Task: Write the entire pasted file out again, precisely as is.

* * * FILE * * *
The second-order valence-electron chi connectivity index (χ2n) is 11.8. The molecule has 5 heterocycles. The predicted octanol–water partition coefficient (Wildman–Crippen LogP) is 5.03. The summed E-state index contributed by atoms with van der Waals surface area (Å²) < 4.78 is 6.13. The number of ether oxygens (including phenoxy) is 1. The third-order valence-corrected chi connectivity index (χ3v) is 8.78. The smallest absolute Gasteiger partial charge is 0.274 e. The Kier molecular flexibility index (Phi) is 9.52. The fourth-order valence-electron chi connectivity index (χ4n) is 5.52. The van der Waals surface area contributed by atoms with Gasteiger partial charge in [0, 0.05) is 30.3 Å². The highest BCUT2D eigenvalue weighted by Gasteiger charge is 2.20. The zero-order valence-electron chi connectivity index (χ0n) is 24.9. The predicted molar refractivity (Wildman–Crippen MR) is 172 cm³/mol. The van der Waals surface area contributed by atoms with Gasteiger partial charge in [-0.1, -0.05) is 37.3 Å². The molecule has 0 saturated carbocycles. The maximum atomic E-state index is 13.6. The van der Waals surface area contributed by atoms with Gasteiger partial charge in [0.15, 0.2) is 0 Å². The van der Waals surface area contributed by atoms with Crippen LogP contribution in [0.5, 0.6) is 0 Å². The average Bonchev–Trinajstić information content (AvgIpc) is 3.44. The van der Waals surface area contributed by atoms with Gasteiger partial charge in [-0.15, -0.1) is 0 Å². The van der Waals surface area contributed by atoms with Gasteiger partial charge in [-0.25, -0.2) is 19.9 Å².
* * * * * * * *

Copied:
The second-order valence-electron chi connectivity index (χ2n) is 11.8. The molecule has 5 heterocycles. The predicted octanol–water partition coefficient (Wildman–Crippen LogP) is 5.03. The summed E-state index contributed by atoms with van der Waals surface area (Å²) < 4.78 is 6.13. The number of ether oxygens (including phenoxy) is 1. The third-order valence-corrected chi connectivity index (χ3v) is 8.78. The smallest absolute Gasteiger partial charge is 0.274 e. The Kier molecular flexibility index (Phi) is 9.52. The fourth-order valence-electron chi connectivity index (χ4n) is 5.52. The van der Waals surface area contributed by atoms with Gasteiger partial charge in [0, 0.05) is 30.3 Å². The highest BCUT2D eigenvalue weighted by Gasteiger charge is 2.20. The zero-order valence-electron chi connectivity index (χ0n) is 24.9. The predicted molar refractivity (Wildman–Crippen MR) is 172 cm³/mol. The van der Waals surface area contributed by atoms with Gasteiger partial charge in [-0.1, -0.05) is 37.3 Å². The molecule has 0 saturated carbocycles. The maximum atomic E-state index is 13.6. The van der Waals surface area contributed by atoms with Gasteiger partial charge in [0.15, 0.2) is 0 Å². The van der Waals surface area contributed by atoms with Crippen LogP contribution in [0.5, 0.6) is 0 Å². The average Bonchev–Trinajstić information content (AvgIpc) is 3.44. The van der Waals surface area contributed by atoms with Gasteiger partial charge in [-0.15, -0.1) is 0 Å². The van der Waals surface area contributed by atoms with Gasteiger partial charge in [-0.25, -0.2) is 19.9 Å².